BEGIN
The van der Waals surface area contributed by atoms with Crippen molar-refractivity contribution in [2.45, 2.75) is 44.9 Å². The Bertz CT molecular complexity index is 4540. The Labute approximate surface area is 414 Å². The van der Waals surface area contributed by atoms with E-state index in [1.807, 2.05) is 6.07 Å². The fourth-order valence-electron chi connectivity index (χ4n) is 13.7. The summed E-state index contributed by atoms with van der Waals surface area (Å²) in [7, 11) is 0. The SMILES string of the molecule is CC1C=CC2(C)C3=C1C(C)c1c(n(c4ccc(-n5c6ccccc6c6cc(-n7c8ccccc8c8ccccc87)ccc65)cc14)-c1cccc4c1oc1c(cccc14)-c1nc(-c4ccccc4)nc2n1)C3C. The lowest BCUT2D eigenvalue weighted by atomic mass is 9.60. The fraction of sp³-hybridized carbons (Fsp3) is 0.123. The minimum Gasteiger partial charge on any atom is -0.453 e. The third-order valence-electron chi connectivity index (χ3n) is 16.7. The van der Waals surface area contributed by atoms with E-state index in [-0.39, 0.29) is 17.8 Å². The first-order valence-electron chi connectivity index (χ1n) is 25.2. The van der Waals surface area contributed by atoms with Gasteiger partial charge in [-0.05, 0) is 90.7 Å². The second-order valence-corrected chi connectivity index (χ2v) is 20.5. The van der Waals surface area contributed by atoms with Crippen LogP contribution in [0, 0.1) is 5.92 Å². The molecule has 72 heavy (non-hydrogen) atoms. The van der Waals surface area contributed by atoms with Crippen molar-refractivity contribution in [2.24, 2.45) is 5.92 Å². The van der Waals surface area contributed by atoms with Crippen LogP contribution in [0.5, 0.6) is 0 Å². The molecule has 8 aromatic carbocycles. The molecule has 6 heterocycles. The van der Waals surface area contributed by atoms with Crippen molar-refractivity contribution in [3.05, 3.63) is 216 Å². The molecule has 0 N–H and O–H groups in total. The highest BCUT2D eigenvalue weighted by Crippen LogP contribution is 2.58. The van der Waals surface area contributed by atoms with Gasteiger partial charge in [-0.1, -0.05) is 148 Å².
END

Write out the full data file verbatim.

The van der Waals surface area contributed by atoms with Crippen molar-refractivity contribution in [2.45, 2.75) is 44.9 Å². The Bertz CT molecular complexity index is 4540. The Labute approximate surface area is 414 Å². The van der Waals surface area contributed by atoms with E-state index in [1.807, 2.05) is 6.07 Å². The fourth-order valence-electron chi connectivity index (χ4n) is 13.7. The summed E-state index contributed by atoms with van der Waals surface area (Å²) in [7, 11) is 0. The SMILES string of the molecule is CC1C=CC2(C)C3=C1C(C)c1c(n(c4ccc(-n5c6ccccc6c6cc(-n7c8ccccc8c8ccccc87)ccc65)cc14)-c1cccc4c1oc1c(cccc14)-c1nc(-c4ccccc4)nc2n1)C3C. The lowest BCUT2D eigenvalue weighted by atomic mass is 9.60. The fraction of sp³-hybridized carbons (Fsp3) is 0.123. The minimum Gasteiger partial charge on any atom is -0.453 e. The third-order valence-electron chi connectivity index (χ3n) is 16.7. The van der Waals surface area contributed by atoms with E-state index in [-0.39, 0.29) is 17.8 Å². The first-order valence-electron chi connectivity index (χ1n) is 25.2. The van der Waals surface area contributed by atoms with Gasteiger partial charge in [-0.05, 0) is 90.7 Å². The second-order valence-corrected chi connectivity index (χ2v) is 20.5. The van der Waals surface area contributed by atoms with Crippen LogP contribution in [0, 0.1) is 5.92 Å². The molecule has 72 heavy (non-hydrogen) atoms. The van der Waals surface area contributed by atoms with Crippen molar-refractivity contribution in [2.24, 2.45) is 5.92 Å². The van der Waals surface area contributed by atoms with Crippen LogP contribution in [0.5, 0.6) is 0 Å². The molecule has 8 aromatic carbocycles. The molecule has 6 heterocycles. The van der Waals surface area contributed by atoms with Crippen molar-refractivity contribution in [3.05, 3.63) is 216 Å². The molecule has 0 N–H and O–H groups in total. The highest BCUT2D eigenvalue weighted by Crippen LogP contribution is 2.58. The van der Waals surface area contributed by atoms with Gasteiger partial charge in [-0.1, -0.05) is 148 Å².